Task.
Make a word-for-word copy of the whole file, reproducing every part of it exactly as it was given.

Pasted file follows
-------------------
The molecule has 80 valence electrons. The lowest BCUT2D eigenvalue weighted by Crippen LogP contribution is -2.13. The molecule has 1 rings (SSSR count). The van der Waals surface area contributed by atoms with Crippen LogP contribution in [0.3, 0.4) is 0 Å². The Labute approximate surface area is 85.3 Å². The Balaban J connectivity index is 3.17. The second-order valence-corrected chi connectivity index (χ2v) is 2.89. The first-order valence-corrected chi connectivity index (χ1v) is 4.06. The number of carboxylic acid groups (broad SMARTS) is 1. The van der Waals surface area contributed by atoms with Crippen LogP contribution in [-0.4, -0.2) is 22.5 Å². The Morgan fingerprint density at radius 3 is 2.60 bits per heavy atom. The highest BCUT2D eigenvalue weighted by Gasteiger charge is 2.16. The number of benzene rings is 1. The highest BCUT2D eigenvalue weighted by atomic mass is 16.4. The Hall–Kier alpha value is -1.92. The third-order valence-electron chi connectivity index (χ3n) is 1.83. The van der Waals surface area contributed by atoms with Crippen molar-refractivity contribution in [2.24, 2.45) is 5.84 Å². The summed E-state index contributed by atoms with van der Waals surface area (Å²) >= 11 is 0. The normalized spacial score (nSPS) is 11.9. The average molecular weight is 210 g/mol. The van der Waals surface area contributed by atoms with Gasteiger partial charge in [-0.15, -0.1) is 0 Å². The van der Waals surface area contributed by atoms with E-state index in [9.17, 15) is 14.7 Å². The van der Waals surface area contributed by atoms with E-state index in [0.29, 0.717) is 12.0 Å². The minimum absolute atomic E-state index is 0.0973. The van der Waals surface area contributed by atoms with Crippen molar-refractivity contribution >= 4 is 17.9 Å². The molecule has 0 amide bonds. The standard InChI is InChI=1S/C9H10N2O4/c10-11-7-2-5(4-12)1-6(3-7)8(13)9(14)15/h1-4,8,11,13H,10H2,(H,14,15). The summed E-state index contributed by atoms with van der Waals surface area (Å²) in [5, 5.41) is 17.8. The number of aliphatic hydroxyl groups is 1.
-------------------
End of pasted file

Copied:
The molecule has 80 valence electrons. The lowest BCUT2D eigenvalue weighted by Crippen LogP contribution is -2.13. The molecule has 1 rings (SSSR count). The van der Waals surface area contributed by atoms with Crippen LogP contribution in [0.3, 0.4) is 0 Å². The Labute approximate surface area is 85.3 Å². The Balaban J connectivity index is 3.17. The second-order valence-corrected chi connectivity index (χ2v) is 2.89. The first-order valence-corrected chi connectivity index (χ1v) is 4.06. The number of carboxylic acid groups (broad SMARTS) is 1. The van der Waals surface area contributed by atoms with Crippen LogP contribution in [-0.4, -0.2) is 22.5 Å². The Morgan fingerprint density at radius 3 is 2.60 bits per heavy atom. The highest BCUT2D eigenvalue weighted by Gasteiger charge is 2.16. The number of benzene rings is 1. The highest BCUT2D eigenvalue weighted by atomic mass is 16.4. The Hall–Kier alpha value is -1.92. The third-order valence-electron chi connectivity index (χ3n) is 1.83. The van der Waals surface area contributed by atoms with Crippen molar-refractivity contribution in [2.24, 2.45) is 5.84 Å². The summed E-state index contributed by atoms with van der Waals surface area (Å²) >= 11 is 0. The normalized spacial score (nSPS) is 11.9. The average molecular weight is 210 g/mol. The van der Waals surface area contributed by atoms with Gasteiger partial charge in [-0.15, -0.1) is 0 Å². The van der Waals surface area contributed by atoms with E-state index in [9.17, 15) is 14.7 Å². The van der Waals surface area contributed by atoms with E-state index in [0.29, 0.717) is 12.0 Å². The minimum absolute atomic E-state index is 0.0973. The van der Waals surface area contributed by atoms with Crippen molar-refractivity contribution >= 4 is 17.9 Å². The molecule has 0 amide bonds. The standard InChI is InChI=1S/C9H10N2O4/c10-11-7-2-5(4-12)1-6(3-7)8(13)9(14)15/h1-4,8,11,13H,10H2,(H,14,15). The summed E-state index contributed by atoms with van der Waals surface area (Å²) in [5, 5.41) is 17.8. The number of aliphatic hydroxyl groups is 1.